The west coast community want better policing along New Zealand's longest drivable beach to protect people and wildlife, a recent survey by Kaipara District Council (KDC) shows.
The public engagement survey received more than 1700 responses with nearly half of people observing reckless behaviour, speeding and dangerous driving on Ripiro, the west coast's 107km long beach.
The survey results come as seals are popping out of the water and on to beaches and other areas around Northland.
"A survey of beach users found most users have raised concerns that relate to road safety policing matters, tied into environmental concerns relating to damage done to the beach environment," KDC's executive summary of the survey reads. "More education and policing of driver behaviour and shellfish gathering is desired."
Photographs of a seal surrounded by tyre tracks just a few hundred metres north of the Baylys Beach entrance to Ripiro Beach on Sunday show how easily wildlife can be put at risk by motorists.
The seal doesn't appear to be well and the tyre tracks indicate that people would have driven within centimetres of its head.
A spokesperson for the Department of Conservation (DoC) said the seal might be a sub-adult male that is severely emaciated but couldn't confirm it with certainty.
"People driving on the beach need to take particular care as seals and their pups often come ashore to rest this time of year, and can blend in well with the sand."
DoC advises the public to stay at least 20m from any seals they encounter, and to keep dogs and children away from them.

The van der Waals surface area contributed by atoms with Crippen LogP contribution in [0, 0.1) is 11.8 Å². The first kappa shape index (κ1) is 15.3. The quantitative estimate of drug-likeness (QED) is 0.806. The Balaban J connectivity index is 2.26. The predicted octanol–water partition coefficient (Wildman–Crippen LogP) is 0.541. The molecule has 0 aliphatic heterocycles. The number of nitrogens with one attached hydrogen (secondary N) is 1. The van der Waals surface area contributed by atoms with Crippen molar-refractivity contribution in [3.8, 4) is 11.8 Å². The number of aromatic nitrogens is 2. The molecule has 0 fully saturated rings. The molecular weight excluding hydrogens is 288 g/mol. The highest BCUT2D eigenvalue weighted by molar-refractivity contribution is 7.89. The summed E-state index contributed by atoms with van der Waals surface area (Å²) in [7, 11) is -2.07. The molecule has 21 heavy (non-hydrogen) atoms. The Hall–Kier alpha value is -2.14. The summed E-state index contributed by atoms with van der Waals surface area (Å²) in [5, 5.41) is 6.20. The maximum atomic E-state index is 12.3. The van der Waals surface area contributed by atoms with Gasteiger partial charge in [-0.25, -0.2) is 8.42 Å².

They are also asking for people to exercise with the utmost caution – particularly after dark – not just for mammals but also ground-nesting seabirds.
Graeme Ramsey, long-time Baylys Beach resident and former Kaipara District mayor, said the rules for locals were to give wildlife as much space as possible and let nature take its course.
"What locals would probably say is to keep dogs and cars away from seals and other wildlife. It stresses them enormously," Ramsey said.
"We're at the time of the year where we frequently get seals coming to shore either to rest or because they are sick or injured."
He said it was a minority of beachgoers who showed reckless behaviour.
Ripiro Beach is considered a state highway and national rules, including the 100km/h speed limit, apply.
On either side of the Baylys Beach and Glinks Gully beach entrances there is a 30km/h speed limit in place.
In the KDC survey, respondents reported a significant increase of users as well as some antisocial behaviour.
While there was strong opposition to restricting vehicle access, the community asked for better policing of driver behaviour, environmental protection, and education on beach use.
"We have regulations for the beach at the moment but they are not enforced," Ramsey said.
"If they were, then most problems would go away."
The management of Ripiro crosses several jurisdictions, including KDC, DoC, Northland Regional Council, New Zealand Police and mana whenua.
Anyone who sees a seal or other native wildlife injured or at risk should call the DoC hotline on 0800 DOC HOT/0800 362 46.